Before I got hurt in the logging accident, I asked about Truck Driver training through the Employment Insurance training(I was laid off for fire season at the time), and was turned down, because the course wasn’t long enough? Now that made a lot of sense? Any career goal should be looked at, for someone willing and able to work! Shouldn’t it? If this had gone through, I would probably be a little healthier, and had a long career with a good income. As it is – I’m 50 and will more than likely be Deaf and in Pain for the rest of my Life!

    It is high time that the Federals started setting a minimum rate for all provinces, and one that is going to cover the cost of living, due to high rents, and even help the poor with house and land ownership, perhaps where people can start legitimate home based businesses that suits their needs. I know if I had such, I’d have a nice little woodworking business, and my wife would be in all her glory with her own gardening center, specializing in roses. But, Alas we probably won’t see this incentive in our lifetimes.

    Thank you for listening to my gripe.

  • i am a single father of 2, that used to be on welfare. when the crunch came i turned to selling marijuana and cigarettes to feed my kids. to me the real crime is my kids going hungry, they do not anymore, of course the cost(or loss of taxes) to the taxpayer has ballooned from what i have done, but fuck them, they would just give themselves another raise. all politicians are pieces of shit.
    john

  • I am a single parent with one child. I am on a disability income (welfare). I have been fighting cancer since 2004, it has been a long hard battle 24/7. Living on income assistance is just as difficult as fighting cancer. Try standing in line outside in the freezing cold winter for over an hour to get food from the food bank; and then try to get to the food bank when your going through six months of chemotheraphy and 50 radation treatments, as your child still has to eat. Other than home-care to look after my post-surgical needs that was all the care that I got. I had no one come help with housework, cooking or laundry. The government cancelled those programs. Just trying to get these chores done takes whatever strength is left in me.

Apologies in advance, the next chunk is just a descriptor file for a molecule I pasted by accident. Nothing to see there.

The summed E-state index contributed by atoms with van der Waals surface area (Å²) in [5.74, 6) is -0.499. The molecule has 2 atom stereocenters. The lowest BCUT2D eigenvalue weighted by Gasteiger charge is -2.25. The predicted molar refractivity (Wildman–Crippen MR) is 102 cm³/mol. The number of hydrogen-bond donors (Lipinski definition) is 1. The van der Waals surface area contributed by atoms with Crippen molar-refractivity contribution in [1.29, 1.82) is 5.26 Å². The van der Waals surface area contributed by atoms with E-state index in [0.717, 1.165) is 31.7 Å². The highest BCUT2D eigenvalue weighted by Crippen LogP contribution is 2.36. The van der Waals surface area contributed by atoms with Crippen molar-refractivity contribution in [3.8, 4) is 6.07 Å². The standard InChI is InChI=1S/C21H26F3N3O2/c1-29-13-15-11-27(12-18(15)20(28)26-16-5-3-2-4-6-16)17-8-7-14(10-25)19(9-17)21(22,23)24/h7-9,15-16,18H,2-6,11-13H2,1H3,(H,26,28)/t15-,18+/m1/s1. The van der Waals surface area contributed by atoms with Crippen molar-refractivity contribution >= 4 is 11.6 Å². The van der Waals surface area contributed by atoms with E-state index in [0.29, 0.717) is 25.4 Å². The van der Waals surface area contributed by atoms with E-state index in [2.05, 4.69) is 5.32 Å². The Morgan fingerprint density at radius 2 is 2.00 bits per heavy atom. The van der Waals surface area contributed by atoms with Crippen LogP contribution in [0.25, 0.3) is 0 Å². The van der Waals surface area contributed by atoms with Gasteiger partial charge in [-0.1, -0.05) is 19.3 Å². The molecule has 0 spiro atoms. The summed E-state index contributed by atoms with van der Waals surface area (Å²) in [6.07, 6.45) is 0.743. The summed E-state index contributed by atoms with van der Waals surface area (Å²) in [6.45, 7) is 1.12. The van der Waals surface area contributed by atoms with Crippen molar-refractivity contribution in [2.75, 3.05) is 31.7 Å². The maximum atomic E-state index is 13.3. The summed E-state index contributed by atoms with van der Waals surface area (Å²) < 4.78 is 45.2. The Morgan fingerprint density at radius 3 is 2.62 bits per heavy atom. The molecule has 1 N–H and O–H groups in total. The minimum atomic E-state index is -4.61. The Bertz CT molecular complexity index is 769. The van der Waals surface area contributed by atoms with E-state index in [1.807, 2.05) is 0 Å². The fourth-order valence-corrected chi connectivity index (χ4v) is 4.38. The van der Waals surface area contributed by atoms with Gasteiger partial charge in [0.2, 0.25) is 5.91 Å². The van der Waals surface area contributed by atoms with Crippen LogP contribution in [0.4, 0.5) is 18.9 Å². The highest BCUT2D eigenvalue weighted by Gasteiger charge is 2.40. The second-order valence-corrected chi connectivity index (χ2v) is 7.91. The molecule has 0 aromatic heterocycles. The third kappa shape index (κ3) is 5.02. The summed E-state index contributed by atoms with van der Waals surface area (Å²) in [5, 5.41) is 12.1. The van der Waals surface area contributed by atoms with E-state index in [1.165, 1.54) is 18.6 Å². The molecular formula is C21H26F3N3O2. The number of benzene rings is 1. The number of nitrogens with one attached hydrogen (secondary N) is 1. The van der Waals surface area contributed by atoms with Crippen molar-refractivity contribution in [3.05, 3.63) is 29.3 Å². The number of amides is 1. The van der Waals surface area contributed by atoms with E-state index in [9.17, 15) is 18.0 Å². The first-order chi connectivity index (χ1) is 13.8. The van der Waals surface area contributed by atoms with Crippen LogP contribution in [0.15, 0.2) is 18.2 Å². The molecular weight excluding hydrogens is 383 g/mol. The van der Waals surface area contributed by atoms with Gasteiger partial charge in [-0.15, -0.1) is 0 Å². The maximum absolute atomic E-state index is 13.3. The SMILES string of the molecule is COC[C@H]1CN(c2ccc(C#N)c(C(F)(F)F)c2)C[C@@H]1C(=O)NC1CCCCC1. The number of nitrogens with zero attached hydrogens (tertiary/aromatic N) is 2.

I do not get to choose were I can live because of the low shelter assistance rate of $520.00. The average 2 bedroom suite were I live is $800.00 or more. I live in sum-like conditions, dilapited housing, my hydro bill is outragious becase there is no proper installation, mice and mold are consently inside my place. My neighbours are all mentally ill, substance abuse problems, domestic volience, etc.
    I am trying to raise my son with morals and respect and hopefully no substance problems. He is very aware of our surroundings at eight years old. “Mom, Why do we have to live in such a scary place”.
    I have been on the waitlist for subsidy housing since 2004. We only have one subsidy townhouse complex in our community. It’s impossible to get in cause no one moves out, once there in.

    If the surgen who orginally preformed my double mastomy when I was 42, had told me the conditions I would be living on disability income assistance; I would have told him not to operate and let me die from cancer.

    RAISE THE RATES not just $100.00 a month, as was just passed in the Budget, but index disability assistance to the cost of living.

    I challege any one from Human Resourses or MLA to come and live beside me in the “hood” and live off what I do for six months. I don’t think they could stand a month.

    Cindy Hawkins was quoted as saying “B.C. now has the highest shelter rate for that group in Canda at $375.” – like that’s acceptable and we should be proud of that – FYI Cindy have you seen what $375.00 will get you? We have laws for animal crue.ty what about disability cruelty.

    Please don’t punish me with proverty because I got cancer and can’t work – RAISE THE RATES NOW !!

  • Well at least the BC Liberals have given us single disabled with kids or without a raise. All the NDP did was cut our cheques and encourage the general public to spit on us. The NDP made a huge mistake because Joy McPhail is a stinking rich woman from a rich family and she was calling the shots and has no clue about how to deal with labour or social justice issues. I am a disabled single mom and for the last week of any month we are eating crap from the foodbank. I am poor and socially isolated due to poverty but I still THANK GOD that Gordon Campbell is in power rather than JOY McPHAIL. That woman is a psycho.

  • my comment is i lived in the northrn bc in the dawson creek area,i am on disability.i get 902.per month. my rent is 750 then i got to lived of off 156. amth.i tried finding a cheaper place but her in dawson a 1 bedrm can start fr 900 to 1500 if the politians cant afford the rent on the money they make .then how do they think we must live on 1/4 of there pay check, thank dcormier dawson creek bc